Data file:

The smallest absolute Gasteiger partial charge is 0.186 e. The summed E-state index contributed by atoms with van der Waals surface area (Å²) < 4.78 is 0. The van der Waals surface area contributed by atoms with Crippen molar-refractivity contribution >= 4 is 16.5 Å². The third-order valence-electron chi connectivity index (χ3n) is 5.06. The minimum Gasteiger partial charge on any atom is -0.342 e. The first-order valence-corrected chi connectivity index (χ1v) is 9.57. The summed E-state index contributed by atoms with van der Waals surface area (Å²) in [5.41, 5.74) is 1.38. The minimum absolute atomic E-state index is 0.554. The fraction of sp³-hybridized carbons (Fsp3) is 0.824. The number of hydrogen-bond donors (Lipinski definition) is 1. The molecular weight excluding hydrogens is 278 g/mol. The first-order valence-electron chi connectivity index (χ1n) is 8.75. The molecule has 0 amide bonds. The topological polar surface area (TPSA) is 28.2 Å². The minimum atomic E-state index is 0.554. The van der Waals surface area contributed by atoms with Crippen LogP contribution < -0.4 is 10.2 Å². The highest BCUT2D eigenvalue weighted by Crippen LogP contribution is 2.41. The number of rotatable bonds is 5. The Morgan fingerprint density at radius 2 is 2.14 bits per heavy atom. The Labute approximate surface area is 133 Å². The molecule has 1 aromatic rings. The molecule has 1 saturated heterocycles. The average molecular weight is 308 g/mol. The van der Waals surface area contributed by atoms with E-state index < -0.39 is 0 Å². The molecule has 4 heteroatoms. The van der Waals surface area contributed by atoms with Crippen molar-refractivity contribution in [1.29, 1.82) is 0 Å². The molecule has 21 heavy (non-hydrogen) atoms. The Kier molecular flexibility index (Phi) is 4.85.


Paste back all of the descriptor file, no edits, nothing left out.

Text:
The smallest absolute Gasteiger partial charge is 0.186 e. The summed E-state index contributed by atoms with van der Waals surface area (Å²) < 4.78 is 0. The van der Waals surface area contributed by atoms with Crippen molar-refractivity contribution >= 4 is 16.5 Å². The third-order valence-electron chi connectivity index (χ3n) is 5.06. The minimum Gasteiger partial charge on any atom is -0.342 e. The first-order valence-corrected chi connectivity index (χ1v) is 9.57. The summed E-state index contributed by atoms with van der Waals surface area (Å²) in [5.41, 5.74) is 1.38. The minimum absolute atomic E-state index is 0.554. The fraction of sp³-hybridized carbons (Fsp3) is 0.824. The number of hydrogen-bond donors (Lipinski definition) is 1. The molecular weight excluding hydrogens is 278 g/mol. The first-order valence-electron chi connectivity index (χ1n) is 8.75. The molecule has 0 amide bonds. The topological polar surface area (TPSA) is 28.2 Å². The minimum atomic E-state index is 0.554. The van der Waals surface area contributed by atoms with Crippen LogP contribution < -0.4 is 10.2 Å². The highest BCUT2D eigenvalue weighted by Crippen LogP contribution is 2.41. The number of rotatable bonds is 5. The Morgan fingerprint density at radius 2 is 2.14 bits per heavy atom. The Labute approximate surface area is 133 Å². The molecule has 1 aromatic rings. The molecule has 1 saturated heterocycles. The average molecular weight is 308 g/mol. The van der Waals surface area contributed by atoms with E-state index < -0.39 is 0 Å². The molecule has 4 heteroatoms. The van der Waals surface area contributed by atoms with Crippen molar-refractivity contribution in [1.29, 1.82) is 0 Å². The molecule has 21 heavy (non-hydrogen) atoms. The Kier molecular flexibility index (Phi) is 4.85.